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Asian Tribune is published by World Institute For Asian Studies|Powered by WIAS Vol. 12 No. 2673

Development of Sri Lanka's South - A Postcolonial Necessity

Dr. Siri Gamage - University of New England, Australia

It is well known that the coastal areas including those of the South of Sri Lanka were the first to be colonised by the Portuguese, Dutch and British powers. Kandyan Kingdom fell to the British in 1815. The colonial institutions and processes were implanted in the Southern areas much earlier than in the Kandyan areas. The process of land acquisitions by the colonial states, introduction of alien administration, law, religion, education, economic activities etc. were other aspects of this experience.

The process of transforming so-called peasants to be laborers in plantations started in the South much earlier than in Kandyan areas. Leonard Wolf's depictions of the peasant life (Gami Jeevitaya), its trials and tribulations in the Hambantota district during the later British colonial period is representative of the hard life that the average citizen of this part of the island endured.

It is well known that the Rajapaksa politics emerged out of the contradictions existed in the Hambantota district between those locals who held power and authority some of whom had already changed their language, religion, and allegiances, e.g. mudaliars or chieftains, and the average Southerners who were the so-called ruled and powerless at the time.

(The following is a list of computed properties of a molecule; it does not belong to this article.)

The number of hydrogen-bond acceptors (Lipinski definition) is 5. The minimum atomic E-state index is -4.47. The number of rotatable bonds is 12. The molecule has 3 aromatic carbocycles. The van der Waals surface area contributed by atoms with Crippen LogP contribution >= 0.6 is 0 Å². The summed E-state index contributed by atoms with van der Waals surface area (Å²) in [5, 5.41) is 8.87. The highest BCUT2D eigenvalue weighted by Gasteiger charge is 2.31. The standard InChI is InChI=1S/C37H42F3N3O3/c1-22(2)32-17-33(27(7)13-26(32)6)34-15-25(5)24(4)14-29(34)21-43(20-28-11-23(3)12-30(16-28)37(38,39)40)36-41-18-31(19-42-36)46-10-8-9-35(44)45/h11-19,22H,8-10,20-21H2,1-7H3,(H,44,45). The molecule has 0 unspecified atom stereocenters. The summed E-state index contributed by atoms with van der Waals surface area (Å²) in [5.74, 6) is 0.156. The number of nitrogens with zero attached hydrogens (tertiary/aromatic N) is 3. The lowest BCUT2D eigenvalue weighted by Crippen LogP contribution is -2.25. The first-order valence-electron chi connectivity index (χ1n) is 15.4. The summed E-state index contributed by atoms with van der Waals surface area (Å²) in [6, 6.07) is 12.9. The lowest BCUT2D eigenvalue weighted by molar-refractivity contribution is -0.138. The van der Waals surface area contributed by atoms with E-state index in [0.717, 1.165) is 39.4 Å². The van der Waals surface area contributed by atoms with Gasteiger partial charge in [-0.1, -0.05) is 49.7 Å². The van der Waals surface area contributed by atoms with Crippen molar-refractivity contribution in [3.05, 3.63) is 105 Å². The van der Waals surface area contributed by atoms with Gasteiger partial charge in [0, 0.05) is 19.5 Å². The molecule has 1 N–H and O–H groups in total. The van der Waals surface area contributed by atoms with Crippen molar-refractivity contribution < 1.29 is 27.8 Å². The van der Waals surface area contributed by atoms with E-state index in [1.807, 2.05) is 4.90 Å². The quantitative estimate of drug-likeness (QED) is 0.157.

Looking at the development projects being planned and implemented in the South under the leadership of President Mahinda Rajapaksa, it seems that the tables have turned perhaps for the benefit of not only the upper and upper middle classes but also for the average Southerners in the lower middle and lower classes as well as those living in poverty. Colombo and Kandy-centric development has been altered to accommodate Provincial-centric development as far as the South is concerned.

Notwithstanding the development projects such as Walawe scheme, the growth of tourism in the Southern coastal belt, as well as the social mobility achieved by many Southerners via education and professions, the deep South remained a place of under development and poverty up until now. The lack of developed infra structure such as railways, townships, ports and airports contributed to this state of being for the average Southerners.

At each election they were bombarded with heavy political rhetoric couched in anti-imperialist and pro-development sugar coatings. One of the main demands of the Southerners in the 80s and 90s was to seek industries to the rural areas. While this came as a result of textile industries etc. at some time in the post colonial period, the benefits they provided to the people at large cannot be counted as very significant.

The out migration of female Southerners to Middle Eastern countries has had a similar tendency. Many young males chose the path of joining the security forces, in particular the army only to realize the devastating effects the war with the LTTE has had on themselves and their families. The of course the Tsunami came. The devastation suffered by Southerners, particularly those at the bottom of the class and caste hierarchies, from the time of initial colonization up until today hasn't been articulated even by the Sri Lankan and outside intellectuals and writers adequately.